I think everything flows from this. Ultimately everything you do is about people. Getting to know people, being curious about people, building connections with those people, and having mutually fulfilling interactions. Selling products? Focus on what your customers want. Service-based business? Find out what problems your potential clients are trying to solve and then focus on that, not what you want to push out to them. Attending a professional networking event? Find out about the person you’re talking to, not just their job or business. Tricky colleague? First, make them feel heard and understood.

I don’t know about you, but I hate small talk; I’d much rather skip straight to the meaningful conversation. Don’t be afraid to go deep. Shall we skip past the weather and the state of the country? Let’s pretend we’ve known each other for months and have that conversation instead. Suddenly we’re entering interesting and worthwhile territory.

Don’t get me wrong, I’d probably still rather curl up at home than dress up for a night out, which also explains why I often look like I’ve gone out in my pyjamas. But that’s me, you know? And on that final note – just be yourself. I want to know you, not the person you think you should be. Everybody is fascinating when you take the time to get to know them, which is exactly what I’ll be doing.

 

Humankind cannot bear very much reality

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I’m reading poetry, which I do when I’m stressed. Stressed is desserts spelt backwards. Lemon tart is a dessert. I thought I’d move on from this in the chain of thoughts but now I just really want lemon tart.

Jokes aside, I love Eliot. “Humankind cannot bear very much reality” – being authentic isn’t easy. Accepting yourself, knowing yourself – in some moments all we can do is admit that really we know very little. I’ve written before about constructionism; we have the liberty and ability now to construct new realities that are more to our liking, but always there is the challenge of remaining authentic and loyal to our truths.

Faith or fear?

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Faith and fear both demand that you believe in something you cannot see. You choose!”

I love this quote from Bob Proctor. I also love the symbolism of this image from the Camino de Santiago. Even if you’re not religious or spiritual, there’s something to appreciate in the scallop shell as a symbol of journey and renewal, and the Cross of St James as a symbol of faith, courage and hope in the face of difficulties.

What’s your choice going to be? Will you run from fear or stand firm in faith and conviction that you have been given the resources to meet the challenge?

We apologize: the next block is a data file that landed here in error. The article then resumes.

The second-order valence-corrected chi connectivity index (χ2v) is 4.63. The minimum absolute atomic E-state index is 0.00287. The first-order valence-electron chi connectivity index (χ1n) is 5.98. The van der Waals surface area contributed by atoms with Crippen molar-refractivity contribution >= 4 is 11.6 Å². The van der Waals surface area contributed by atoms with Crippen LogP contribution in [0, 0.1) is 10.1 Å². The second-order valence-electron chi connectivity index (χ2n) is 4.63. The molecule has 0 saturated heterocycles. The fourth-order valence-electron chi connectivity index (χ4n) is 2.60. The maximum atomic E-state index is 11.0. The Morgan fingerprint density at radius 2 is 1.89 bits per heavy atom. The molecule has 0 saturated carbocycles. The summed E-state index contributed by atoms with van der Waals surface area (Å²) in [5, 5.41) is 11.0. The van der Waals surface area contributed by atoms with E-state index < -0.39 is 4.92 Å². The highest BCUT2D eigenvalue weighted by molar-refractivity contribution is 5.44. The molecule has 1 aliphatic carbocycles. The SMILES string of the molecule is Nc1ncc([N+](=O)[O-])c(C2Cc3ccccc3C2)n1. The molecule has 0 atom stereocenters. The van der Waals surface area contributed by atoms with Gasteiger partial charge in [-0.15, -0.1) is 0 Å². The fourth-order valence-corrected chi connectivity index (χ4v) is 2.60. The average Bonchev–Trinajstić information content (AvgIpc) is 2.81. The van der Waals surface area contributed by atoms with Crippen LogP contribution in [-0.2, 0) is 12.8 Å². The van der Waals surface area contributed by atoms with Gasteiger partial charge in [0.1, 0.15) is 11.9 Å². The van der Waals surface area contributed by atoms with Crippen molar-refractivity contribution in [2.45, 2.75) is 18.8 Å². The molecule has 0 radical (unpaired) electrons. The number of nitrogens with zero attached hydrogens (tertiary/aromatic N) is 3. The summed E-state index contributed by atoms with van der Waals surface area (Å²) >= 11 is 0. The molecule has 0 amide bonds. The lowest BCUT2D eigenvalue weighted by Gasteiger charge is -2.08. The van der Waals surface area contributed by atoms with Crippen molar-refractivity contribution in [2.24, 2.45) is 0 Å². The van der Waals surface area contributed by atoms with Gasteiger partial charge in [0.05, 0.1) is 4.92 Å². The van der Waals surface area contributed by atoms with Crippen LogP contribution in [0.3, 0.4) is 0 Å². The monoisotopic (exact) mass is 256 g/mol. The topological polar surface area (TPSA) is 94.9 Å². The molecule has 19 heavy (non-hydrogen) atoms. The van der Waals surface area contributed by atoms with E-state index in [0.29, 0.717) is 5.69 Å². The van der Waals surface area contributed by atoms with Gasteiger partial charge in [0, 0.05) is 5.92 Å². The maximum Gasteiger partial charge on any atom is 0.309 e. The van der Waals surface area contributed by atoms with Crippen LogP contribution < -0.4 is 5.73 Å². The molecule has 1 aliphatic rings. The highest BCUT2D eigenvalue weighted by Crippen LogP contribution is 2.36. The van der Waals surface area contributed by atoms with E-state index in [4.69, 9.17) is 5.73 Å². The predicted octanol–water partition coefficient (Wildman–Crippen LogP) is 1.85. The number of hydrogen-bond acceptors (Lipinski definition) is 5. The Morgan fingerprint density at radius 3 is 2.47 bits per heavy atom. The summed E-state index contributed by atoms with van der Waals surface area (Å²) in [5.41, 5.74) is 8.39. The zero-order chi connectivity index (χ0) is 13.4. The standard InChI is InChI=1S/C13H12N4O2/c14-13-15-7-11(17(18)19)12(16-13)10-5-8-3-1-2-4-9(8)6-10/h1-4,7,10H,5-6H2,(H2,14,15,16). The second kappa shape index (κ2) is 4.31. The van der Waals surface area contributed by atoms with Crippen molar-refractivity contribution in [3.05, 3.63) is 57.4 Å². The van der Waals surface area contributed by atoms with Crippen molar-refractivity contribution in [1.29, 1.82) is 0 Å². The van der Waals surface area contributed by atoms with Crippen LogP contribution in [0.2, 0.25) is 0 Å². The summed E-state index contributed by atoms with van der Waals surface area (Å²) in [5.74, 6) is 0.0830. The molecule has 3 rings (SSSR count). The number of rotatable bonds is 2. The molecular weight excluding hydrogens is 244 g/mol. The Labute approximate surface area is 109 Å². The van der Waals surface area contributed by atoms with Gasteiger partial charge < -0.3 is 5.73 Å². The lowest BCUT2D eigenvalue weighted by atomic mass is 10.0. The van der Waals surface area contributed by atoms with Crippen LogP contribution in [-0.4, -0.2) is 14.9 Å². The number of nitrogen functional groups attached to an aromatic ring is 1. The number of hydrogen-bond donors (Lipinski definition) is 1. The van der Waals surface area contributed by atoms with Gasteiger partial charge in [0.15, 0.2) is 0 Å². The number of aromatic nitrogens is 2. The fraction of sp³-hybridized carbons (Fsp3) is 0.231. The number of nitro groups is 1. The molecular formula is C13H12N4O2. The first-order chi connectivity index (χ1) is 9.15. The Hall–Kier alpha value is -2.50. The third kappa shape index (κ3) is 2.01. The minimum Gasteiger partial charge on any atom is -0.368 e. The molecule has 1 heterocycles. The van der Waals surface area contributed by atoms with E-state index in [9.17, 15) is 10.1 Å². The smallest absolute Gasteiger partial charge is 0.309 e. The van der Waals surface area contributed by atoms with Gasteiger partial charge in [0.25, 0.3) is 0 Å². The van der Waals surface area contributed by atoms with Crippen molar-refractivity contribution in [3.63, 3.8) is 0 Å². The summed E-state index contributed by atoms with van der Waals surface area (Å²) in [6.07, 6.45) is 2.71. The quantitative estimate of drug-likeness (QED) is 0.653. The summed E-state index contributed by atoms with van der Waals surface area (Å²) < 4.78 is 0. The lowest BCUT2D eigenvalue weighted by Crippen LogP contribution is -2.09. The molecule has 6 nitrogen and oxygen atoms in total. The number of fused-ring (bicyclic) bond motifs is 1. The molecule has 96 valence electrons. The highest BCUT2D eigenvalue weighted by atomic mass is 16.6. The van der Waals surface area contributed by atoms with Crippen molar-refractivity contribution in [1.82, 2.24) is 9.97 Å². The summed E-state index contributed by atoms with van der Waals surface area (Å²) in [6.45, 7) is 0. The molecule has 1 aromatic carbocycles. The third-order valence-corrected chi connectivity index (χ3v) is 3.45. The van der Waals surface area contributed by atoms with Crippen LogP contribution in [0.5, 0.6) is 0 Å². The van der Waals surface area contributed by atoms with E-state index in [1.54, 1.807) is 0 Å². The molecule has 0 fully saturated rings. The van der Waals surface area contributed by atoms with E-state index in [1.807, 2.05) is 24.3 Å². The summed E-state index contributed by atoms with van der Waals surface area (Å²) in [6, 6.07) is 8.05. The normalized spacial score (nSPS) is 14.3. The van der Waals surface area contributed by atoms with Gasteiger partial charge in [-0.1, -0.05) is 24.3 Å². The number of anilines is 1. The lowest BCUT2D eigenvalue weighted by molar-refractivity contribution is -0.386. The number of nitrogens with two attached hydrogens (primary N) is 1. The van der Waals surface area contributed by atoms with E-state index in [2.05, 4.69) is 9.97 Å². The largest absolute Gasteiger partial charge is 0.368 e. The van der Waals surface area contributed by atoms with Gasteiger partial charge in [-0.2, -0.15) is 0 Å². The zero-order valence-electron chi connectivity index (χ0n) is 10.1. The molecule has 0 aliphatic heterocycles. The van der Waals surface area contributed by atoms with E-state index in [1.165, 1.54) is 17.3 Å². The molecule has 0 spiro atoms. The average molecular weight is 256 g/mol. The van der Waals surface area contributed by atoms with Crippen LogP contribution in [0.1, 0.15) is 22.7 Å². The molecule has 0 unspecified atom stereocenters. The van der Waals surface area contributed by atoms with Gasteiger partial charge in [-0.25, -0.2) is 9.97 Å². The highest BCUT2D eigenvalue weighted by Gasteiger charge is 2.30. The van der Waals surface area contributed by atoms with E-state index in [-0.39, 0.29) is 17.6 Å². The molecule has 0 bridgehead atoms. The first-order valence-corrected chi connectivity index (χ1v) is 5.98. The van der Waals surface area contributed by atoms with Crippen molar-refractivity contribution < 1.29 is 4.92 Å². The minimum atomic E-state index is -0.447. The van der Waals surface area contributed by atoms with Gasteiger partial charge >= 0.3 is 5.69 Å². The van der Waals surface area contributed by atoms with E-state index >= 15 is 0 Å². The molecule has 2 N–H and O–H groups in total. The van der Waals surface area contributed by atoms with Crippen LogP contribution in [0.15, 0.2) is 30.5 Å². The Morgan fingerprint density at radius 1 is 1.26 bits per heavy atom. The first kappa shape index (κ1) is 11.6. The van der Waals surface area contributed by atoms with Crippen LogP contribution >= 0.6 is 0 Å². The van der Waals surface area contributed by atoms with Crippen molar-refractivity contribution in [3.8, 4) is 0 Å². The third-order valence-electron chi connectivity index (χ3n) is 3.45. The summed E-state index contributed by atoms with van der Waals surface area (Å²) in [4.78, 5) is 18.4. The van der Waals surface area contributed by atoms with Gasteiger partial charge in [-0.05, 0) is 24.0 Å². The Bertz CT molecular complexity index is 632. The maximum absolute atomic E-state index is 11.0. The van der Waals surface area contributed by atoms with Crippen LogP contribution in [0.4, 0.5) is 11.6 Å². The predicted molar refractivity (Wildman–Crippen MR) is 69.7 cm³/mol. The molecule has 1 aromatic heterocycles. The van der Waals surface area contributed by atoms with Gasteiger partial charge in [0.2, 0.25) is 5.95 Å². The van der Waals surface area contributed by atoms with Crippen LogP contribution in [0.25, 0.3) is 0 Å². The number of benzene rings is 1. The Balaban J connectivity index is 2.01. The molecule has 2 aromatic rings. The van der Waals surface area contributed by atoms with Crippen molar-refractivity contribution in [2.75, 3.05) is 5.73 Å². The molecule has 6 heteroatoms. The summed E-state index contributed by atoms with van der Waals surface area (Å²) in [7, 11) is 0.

There is no one alive who is youer than you

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Your unique experiences mean that no one else can be who you are and that you are uniquely placed to do what you do. You’re authentic and beautiful and this world needs you simply to strive to be the best you that you can be!

Time to Talk Day 2018

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Too many people with mental health problems are made to feel isolated, worthless and ashamed. Time to Talk Day is a chance for all of us to be more open about mental health – to talk, to listen, to change lives.

I’ve written several times about my own struggles with mental health. I’m in a good place right now, but I remember all too vividly the worst days – the uncontrollable crying, the inability to get out of bed let alone leave the house, the nearly irresistible urge to just run away from everything and disappear.

What I have decided to share for the first time, however – because I think I should walk the talk about being open – is that anorexia and body dysmorphia also form part of my history. I thought I should mention it because to me it feels more taboo than depression. That in itself is reason to talk about it. I find this interesting. Why should it be so? Maybe it somehow seems more superficial, despite my knowing that this is worlds away from the truth.

Wherever you are today, tonight – start your own conversation about mental health. Be kind, always. Choose your words carefully. Try not to judge. You never know what battles a person is fighting.

And if you’re battling right now, I wrote this poem for you. Hang in there. It gets better. I love you.

i looked at you today
when you were contemplating alternatives
to semblances of normal; stiff upper lips
and the notion that if it’s not ok, it’s not over

you were wearing your usual colours
blue, grey, black
— like a bruise, blooming
you turned to me, and i had a fancy

i could smell salt; you spoke
under your breath, soft,
as if navigating some provisional distance
to get to anywhere but here

and i wanted to wrap you up
in a cocoon
as if to say don’t touch, not ready
tell the world you’re tired

you’ll come out when you’re ready
i know you’ll come out when you’re ready